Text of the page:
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Clark Fulton, Cleveland Metropolitan School District, Health care, Public Health, Teens

MetroHealth offers internships, mentoring to Lincoln-West students

(Plain Press, November 2014) CMSD NEWS BUREAU The MetroHealth System will provide education, internships and mentoring to students from Lincoln-West High School in hopes of spurring the teenagers’ interest in health careers.

Students will begin the two-year program as juniors. The first group of 28 spent a morning in early September at MetroHealth’s hospital campus hearing words of welcome and touring the facilities.

MetroHealth’s Chief Executive Officer, Dr. Akram Boutros, told the students how an experience in adolescence changed his life and how the new program might alter theirs.

Boutros said he had been invited to join a gang at age 15, when he was hit and seriously injured by a truck while riding a bicycle. A man in the next bed at the hospital spoke about the importance of choices in life. Hours later, the man was dead, but Boutros took his message to heart.

“I got to choose a different path; I think you guys are choosing a different path,” he said. “People tell you, ‘you can do anything’. You absolutely can.”

Debbie Warman, MetroHealth’s vice president of human resources, sits on the board of a new Friends of Lincoln-West group. The graduate of Cleveland Metropolitan School District’s former West Tech High School said MetroHealth wants to attract students to the medical field while giving back to the community and building on a partnership that already includes providing primary and preventive health care to students in a mobile unit sent to Lincoln-West.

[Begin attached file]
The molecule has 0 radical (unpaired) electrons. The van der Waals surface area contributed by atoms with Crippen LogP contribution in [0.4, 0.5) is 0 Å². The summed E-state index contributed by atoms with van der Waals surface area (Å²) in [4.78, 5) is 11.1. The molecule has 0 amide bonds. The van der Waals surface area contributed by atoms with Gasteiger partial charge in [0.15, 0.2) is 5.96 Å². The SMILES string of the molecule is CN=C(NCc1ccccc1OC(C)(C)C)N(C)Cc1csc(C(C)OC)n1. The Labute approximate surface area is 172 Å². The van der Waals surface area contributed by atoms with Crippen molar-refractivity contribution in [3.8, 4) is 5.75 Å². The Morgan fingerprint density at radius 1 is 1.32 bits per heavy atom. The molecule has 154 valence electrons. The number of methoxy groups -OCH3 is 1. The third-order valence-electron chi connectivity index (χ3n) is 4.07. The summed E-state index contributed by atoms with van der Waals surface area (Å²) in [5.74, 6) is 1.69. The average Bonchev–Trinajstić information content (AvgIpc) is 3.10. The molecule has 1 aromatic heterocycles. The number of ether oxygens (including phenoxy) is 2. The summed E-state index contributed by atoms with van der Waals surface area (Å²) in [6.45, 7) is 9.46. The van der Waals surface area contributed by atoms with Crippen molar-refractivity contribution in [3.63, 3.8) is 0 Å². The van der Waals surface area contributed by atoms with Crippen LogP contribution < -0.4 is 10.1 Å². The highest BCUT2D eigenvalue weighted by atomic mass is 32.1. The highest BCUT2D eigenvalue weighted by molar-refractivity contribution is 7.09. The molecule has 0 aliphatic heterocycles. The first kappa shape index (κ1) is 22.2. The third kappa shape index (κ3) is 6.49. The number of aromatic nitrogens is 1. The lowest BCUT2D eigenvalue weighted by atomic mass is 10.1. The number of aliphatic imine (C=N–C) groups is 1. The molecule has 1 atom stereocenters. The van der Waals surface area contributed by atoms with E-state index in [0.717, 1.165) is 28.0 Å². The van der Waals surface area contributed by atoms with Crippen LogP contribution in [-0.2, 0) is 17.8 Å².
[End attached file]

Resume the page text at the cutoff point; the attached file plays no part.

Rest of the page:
More than 70 juniors applied for the new program. A committee made selections based on a minimum attendance record of 90 percent, as well as recommendations from teachers and counselors.

“We didn’t look at their Grade Point Adverages (GPAs), though most of them do have good GPAs,” said committee member Elizabeth Torres, who as the school’s site coordinator organizes community “wraparound” services tailored to students’ needs. “We picked kids we knew would stay with the program.”

Principal Irene Javier said the program would expand in the future to 40 students per class.

The juniors will attend monthly lectures by MetroHealth doctors on health care topics and careers. The summer after junior year, the students will be offered three-week internships at MetroHealth.

As seniors, students will meet monthly with mentors at the hospital. Mentors will help the students sharpen emotional, practical and social interaction skills.

During the tour, the juniors visited parts of the hospital that included an operating room, the emergency room and an ambulance bay. Medical professionals spoke and answered questions about pay, hours and job satisfaction.

Raymond Salukombo stood close to each speaker and pressed for details. Walking one of the hospital corridors, he said was interested in becoming a physician but is now intrigued by the possibility of serving as a paramedic aboard a helicopter.

Raymond said he applied for the MetroHealth program because it is not enough to hear about career opportunities. He wants to observe.

“When you see it, you know whether you like it,” he said. “There are so many jobs out there, it’s hard to know what you want to do.”

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